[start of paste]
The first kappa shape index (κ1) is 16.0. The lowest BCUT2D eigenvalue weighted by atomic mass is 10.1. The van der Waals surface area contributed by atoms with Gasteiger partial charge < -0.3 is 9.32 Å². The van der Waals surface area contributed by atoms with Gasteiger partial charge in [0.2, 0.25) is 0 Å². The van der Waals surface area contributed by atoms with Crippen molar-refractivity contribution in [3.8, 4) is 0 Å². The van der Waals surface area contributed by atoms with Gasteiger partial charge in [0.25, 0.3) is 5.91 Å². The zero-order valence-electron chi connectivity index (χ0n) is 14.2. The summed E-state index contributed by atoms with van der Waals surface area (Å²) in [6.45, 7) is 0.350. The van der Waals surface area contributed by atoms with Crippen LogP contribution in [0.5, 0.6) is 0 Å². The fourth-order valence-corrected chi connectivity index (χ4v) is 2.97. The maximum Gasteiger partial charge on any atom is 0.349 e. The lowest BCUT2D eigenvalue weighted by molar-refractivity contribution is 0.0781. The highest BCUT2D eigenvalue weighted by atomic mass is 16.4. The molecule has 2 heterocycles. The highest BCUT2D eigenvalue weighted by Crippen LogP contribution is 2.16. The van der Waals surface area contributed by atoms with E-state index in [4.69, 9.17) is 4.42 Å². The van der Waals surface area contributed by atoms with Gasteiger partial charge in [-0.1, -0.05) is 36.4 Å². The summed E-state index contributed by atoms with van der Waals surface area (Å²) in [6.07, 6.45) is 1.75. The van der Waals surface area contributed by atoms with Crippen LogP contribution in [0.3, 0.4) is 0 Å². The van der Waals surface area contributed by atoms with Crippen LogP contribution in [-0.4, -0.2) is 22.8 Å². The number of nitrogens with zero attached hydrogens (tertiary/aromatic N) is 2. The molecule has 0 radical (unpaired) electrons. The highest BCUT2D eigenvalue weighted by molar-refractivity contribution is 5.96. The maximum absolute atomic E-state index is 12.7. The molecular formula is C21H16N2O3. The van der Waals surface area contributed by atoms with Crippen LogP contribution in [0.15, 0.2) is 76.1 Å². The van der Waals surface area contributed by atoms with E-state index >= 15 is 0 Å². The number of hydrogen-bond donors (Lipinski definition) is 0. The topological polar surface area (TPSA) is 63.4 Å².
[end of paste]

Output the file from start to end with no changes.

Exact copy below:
The first kappa shape index (κ1) is 16.0. The lowest BCUT2D eigenvalue weighted by atomic mass is 10.1. The van der Waals surface area contributed by atoms with Gasteiger partial charge < -0.3 is 9.32 Å². The van der Waals surface area contributed by atoms with Gasteiger partial charge in [0.2, 0.25) is 0 Å². The van der Waals surface area contributed by atoms with Crippen molar-refractivity contribution in [3.8, 4) is 0 Å². The van der Waals surface area contributed by atoms with Gasteiger partial charge in [0.25, 0.3) is 5.91 Å². The zero-order valence-electron chi connectivity index (χ0n) is 14.2. The summed E-state index contributed by atoms with van der Waals surface area (Å²) in [6.45, 7) is 0.350. The van der Waals surface area contributed by atoms with Crippen LogP contribution in [0.5, 0.6) is 0 Å². The fourth-order valence-corrected chi connectivity index (χ4v) is 2.97. The maximum Gasteiger partial charge on any atom is 0.349 e. The lowest BCUT2D eigenvalue weighted by molar-refractivity contribution is 0.0781. The highest BCUT2D eigenvalue weighted by atomic mass is 16.4. The molecule has 2 heterocycles. The highest BCUT2D eigenvalue weighted by Crippen LogP contribution is 2.16. The van der Waals surface area contributed by atoms with E-state index in [4.69, 9.17) is 4.42 Å². The van der Waals surface area contributed by atoms with Gasteiger partial charge in [-0.1, -0.05) is 36.4 Å². The summed E-state index contributed by atoms with van der Waals surface area (Å²) in [6.07, 6.45) is 1.75. The van der Waals surface area contributed by atoms with Crippen LogP contribution in [0.3, 0.4) is 0 Å². The van der Waals surface area contributed by atoms with Crippen LogP contribution in [-0.4, -0.2) is 22.8 Å². The number of nitrogens with zero attached hydrogens (tertiary/aromatic N) is 2. The molecule has 0 radical (unpaired) electrons. The highest BCUT2D eigenvalue weighted by molar-refractivity contribution is 5.96. The maximum absolute atomic E-state index is 12.7. The molecular formula is C21H16N2O3. The van der Waals surface area contributed by atoms with Crippen LogP contribution in [0.15, 0.2) is 76.1 Å². The van der Waals surface area contributed by atoms with E-state index >= 15 is 0 Å². The number of hydrogen-bond donors (Lipinski definition) is 0. The topological polar surface area (TPSA) is 63.4 Å².